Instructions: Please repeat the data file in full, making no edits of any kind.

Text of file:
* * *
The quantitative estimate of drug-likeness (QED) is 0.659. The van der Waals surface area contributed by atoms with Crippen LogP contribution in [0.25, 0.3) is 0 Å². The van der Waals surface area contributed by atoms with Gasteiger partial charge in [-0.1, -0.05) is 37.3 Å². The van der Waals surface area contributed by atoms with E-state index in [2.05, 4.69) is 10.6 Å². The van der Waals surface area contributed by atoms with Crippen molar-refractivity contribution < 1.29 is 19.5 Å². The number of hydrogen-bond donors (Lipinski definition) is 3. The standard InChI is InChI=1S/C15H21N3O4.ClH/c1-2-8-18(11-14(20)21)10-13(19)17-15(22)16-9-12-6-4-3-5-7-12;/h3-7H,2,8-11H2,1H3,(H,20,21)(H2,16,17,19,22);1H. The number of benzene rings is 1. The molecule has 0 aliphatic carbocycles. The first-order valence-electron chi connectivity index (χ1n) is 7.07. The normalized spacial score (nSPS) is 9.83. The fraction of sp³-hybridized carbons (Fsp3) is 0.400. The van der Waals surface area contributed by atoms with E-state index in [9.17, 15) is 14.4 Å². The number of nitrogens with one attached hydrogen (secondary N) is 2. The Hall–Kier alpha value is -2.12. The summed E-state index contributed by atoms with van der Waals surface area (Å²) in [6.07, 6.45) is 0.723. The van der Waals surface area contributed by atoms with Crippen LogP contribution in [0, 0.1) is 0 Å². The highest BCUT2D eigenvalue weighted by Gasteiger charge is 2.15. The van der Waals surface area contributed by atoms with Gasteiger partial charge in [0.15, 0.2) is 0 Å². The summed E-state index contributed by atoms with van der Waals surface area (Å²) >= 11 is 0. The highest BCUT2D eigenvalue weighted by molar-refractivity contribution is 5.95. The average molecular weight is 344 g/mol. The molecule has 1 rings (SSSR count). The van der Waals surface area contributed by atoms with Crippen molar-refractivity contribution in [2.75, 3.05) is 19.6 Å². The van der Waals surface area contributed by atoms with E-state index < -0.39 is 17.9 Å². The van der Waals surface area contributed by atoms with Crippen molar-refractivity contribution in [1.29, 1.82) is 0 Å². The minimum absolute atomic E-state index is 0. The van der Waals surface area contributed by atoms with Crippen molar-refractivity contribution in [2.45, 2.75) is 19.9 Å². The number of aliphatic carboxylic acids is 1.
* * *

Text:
The quantitative estimate of drug-likeness (QED) is 0.659. The van der Waals surface area contributed by atoms with Crippen LogP contribution in [0.25, 0.3) is 0 Å². The van der Waals surface area contributed by atoms with Gasteiger partial charge in [-0.1, -0.05) is 37.3 Å². The van der Waals surface area contributed by atoms with E-state index in [2.05, 4.69) is 10.6 Å². The van der Waals surface area contributed by atoms with Crippen molar-refractivity contribution < 1.29 is 19.5 Å². The number of hydrogen-bond donors (Lipinski definition) is 3. The standard InChI is InChI=1S/C15H21N3O4.ClH/c1-2-8-18(11-14(20)21)10-13(19)17-15(22)16-9-12-6-4-3-5-7-12;/h3-7H,2,8-11H2,1H3,(H,20,21)(H2,16,17,19,22);1H. The number of benzene rings is 1. The molecule has 0 aliphatic carbocycles. The first-order valence-electron chi connectivity index (χ1n) is 7.07. The normalized spacial score (nSPS) is 9.83. The fraction of sp³-hybridized carbons (Fsp3) is 0.400. The van der Waals surface area contributed by atoms with E-state index in [9.17, 15) is 14.4 Å². The number of nitrogens with one attached hydrogen (secondary N) is 2. The Hall–Kier alpha value is -2.12. The summed E-state index contributed by atoms with van der Waals surface area (Å²) in [6.07, 6.45) is 0.723. The van der Waals surface area contributed by atoms with Crippen LogP contribution in [0, 0.1) is 0 Å². The highest BCUT2D eigenvalue weighted by Gasteiger charge is 2.15. The van der Waals surface area contributed by atoms with Gasteiger partial charge in [0.15, 0.2) is 0 Å². The summed E-state index contributed by atoms with van der Waals surface area (Å²) >= 11 is 0. The highest BCUT2D eigenvalue weighted by molar-refractivity contribution is 5.95. The average molecular weight is 344 g/mol. The molecule has 1 rings (SSSR count). The van der Waals surface area contributed by atoms with Crippen molar-refractivity contribution in [2.75, 3.05) is 19.6 Å². The van der Waals surface area contributed by atoms with E-state index < -0.39 is 17.9 Å². The van der Waals surface area contributed by atoms with Crippen molar-refractivity contribution in [1.29, 1.82) is 0 Å². The minimum absolute atomic E-state index is 0. The van der Waals surface area contributed by atoms with Crippen molar-refractivity contribution in [2.45, 2.75) is 19.9 Å². The number of aliphatic carboxylic acids is 1.